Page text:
Yesterday we had an amazing day. We've been here in Brunei for 2 months now and to be honest, we keep having amazing days! Many people complain that Brunei is 'boring' and perhaps it is in some ways - it's a very small country, it can be quite restrictive for women, it's not great for some kinds of shopping. But for us, so far, it's great. We're both working full-time, I don't have a problem with not wearing shorts/vest-tops here, and my idea of a great day out doesn't involve trawling round shopping malls so we're finding plenty to keep us occupied. Not that we're not living an entirely pleasant laid-back lifestyle here - we are - but we're just busy enough!
We did a day-long trip out to a part of Brunei called Temburong a few weeks ago (about which I will blog sometime, as that was another excellent day) but there is also a much more leisurely wildlife boat-trip, a couple of hours' long, that leaves from the capital Bandar Seri Begawan (BSB), and this is what we did yesterday with our friends Paula and John.
Brunei is part of the island of Borneo, home to a multitude of amazing wildlife, but one of the animals that only lives here on Borneo is the Proboscis Monkey. Apparently these monkeys cannot even be kept in zoos, so living here in Brunei really is a once-in-a-lifetime opportunity to see them... and this trip didn't disappoint.
We set off from the jetty in BSB and headed first for Kampong Ayer, the largest water-village in the world. Approximately 25,000 people live here - around a quarter of the population of the capital. It's a vibrant community with houses connected by wooden walkways and boats serving as cars and taxis.
We stopped at one house to pick up our guide. Many of the houses may look somewhat tumbledown from the outside...
But inside they have all the mod-cons you'd expect. The extended family all live in this house which was clearly kept with great pride.
With our guide on board we headed off round the water village past schools, a fire-station, a police-station and several mosques.
Everywhere people smiled and waved at us. As we motored past one of the primary schools I suddenly realised that there was of course no playground for the children... but then I saw this boy on his makeshift swing on the balcony of his house - I guess children will make their own entertainment with whatever they have to hand!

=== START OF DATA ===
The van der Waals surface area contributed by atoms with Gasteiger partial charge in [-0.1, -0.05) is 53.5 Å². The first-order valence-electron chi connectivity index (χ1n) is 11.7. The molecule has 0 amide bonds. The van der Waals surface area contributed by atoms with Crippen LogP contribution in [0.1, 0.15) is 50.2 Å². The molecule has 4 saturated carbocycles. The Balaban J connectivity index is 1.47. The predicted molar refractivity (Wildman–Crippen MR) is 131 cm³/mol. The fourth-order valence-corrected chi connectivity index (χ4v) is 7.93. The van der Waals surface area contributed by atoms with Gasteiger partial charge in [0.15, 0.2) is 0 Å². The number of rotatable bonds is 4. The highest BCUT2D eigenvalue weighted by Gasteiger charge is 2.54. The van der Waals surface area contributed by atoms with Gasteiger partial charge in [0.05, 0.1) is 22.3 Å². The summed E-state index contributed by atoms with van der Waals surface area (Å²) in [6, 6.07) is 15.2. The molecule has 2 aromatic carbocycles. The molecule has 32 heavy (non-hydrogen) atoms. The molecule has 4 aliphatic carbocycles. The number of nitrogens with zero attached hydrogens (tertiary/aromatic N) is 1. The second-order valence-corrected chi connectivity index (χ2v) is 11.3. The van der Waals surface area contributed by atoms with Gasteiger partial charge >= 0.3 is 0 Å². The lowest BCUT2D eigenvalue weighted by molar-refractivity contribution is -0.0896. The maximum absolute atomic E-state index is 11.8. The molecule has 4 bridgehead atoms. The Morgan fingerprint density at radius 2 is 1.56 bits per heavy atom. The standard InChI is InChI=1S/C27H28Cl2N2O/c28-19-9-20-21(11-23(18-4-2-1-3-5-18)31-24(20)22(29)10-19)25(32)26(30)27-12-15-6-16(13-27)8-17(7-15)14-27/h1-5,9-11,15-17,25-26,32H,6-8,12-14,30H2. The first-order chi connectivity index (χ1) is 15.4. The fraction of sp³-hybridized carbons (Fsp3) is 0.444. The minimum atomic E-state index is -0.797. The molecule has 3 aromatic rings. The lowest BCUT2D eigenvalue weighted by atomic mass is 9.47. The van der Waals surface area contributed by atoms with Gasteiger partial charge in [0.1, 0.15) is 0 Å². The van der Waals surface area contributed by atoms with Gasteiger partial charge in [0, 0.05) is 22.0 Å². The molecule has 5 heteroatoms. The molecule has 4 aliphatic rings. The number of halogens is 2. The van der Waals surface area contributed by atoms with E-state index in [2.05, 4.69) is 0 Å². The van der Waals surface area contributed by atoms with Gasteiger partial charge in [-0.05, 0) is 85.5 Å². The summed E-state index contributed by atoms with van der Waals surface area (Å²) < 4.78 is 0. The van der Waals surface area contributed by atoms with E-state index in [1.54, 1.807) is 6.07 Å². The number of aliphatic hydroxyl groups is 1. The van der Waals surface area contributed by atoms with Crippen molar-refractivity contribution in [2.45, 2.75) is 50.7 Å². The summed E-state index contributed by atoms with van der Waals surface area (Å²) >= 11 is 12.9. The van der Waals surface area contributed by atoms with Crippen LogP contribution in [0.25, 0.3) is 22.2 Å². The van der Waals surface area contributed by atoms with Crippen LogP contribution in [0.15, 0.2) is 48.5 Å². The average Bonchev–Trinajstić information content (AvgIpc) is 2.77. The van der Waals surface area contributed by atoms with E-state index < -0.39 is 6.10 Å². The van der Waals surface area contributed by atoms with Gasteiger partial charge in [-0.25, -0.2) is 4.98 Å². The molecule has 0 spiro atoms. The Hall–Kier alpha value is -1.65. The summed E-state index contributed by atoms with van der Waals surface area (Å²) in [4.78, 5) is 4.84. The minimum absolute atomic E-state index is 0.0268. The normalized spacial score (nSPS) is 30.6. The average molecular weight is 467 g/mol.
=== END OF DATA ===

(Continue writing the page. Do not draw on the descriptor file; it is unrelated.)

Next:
Within 15 minutes or so we were clear of the city and into the jungle.
It's always sad to see the sheer amount of rubbish that litters this beautiful country and indeed much of South-East Asia. The beaches are covered in it, the water around BSB is full of bobbing garbage, and this river was also dotted with various plastic debris. I know much is washed ashore from shipping, but it's also indicative of a lack of concern for the environment which is tragic anywhere in the world, but certainly in a country so rich and diverse in its wildlife as this.
Still, that aside, we were soon on the lookout for any movement in the trees... we were lucky to have an excellent eagle-eyed guide, but John and Paula (having done this trip several times before) were also pretty good at spotting well-hidden animals!
There were plenty of egrets around - although they're hard to photograph as they tend to over-expose a little, being so bright white.
This large Monitor Lizard was clearly in the pay of the guide - he posed for us for ages, sauntering along the bank as John and I snapped away with our SLRs!
And not once, but twice, we happened upon a group of Proboscis Monkeys! The first time they were quite close to the bank, but leapt off into the undergrowth before we could take many pictures. However, the second group were happily eating in the trees giving us plenty of opportunity to use the zoom lenses.
The group was made up of females and youngsters, so sadly we didn't get to see any adult males who have the really pendulous noses, but I liked the profile of the females with their upturned noses searching for food.
They're really quite odd to watch as they move in a much more human way than the macaques that we see so often around our house. These monkeys are larger and 'lope' rather than 'bounce', if that makes sense. It's hard to explain.
Excitement over, we continued to scour the mangroves... We thought that was it as we headed back towards town.
But then our guided suddenly spotted this young crocodile! He was lurking in the shallows near the bank, clearly hoping for an unwary bird to pass by. I'm sure he was pretty upset with us for spoiling his potential lunch, but we were very excited to see him.
The trip was only a couple of hours long, but felt like a real getaway as we headed off up the river into the jungle. We'll definitely be back in the hope of spotting more incredible wildlife.
A final treat was a quick ride past the city's Omar Ali Saifuddien mosque. Commissioned by and named after the current Sultan's father it was completed in 1958 and its 52-metre high dome dominates the city skyline... and provides quite a dramatic contrast with the water village alongside.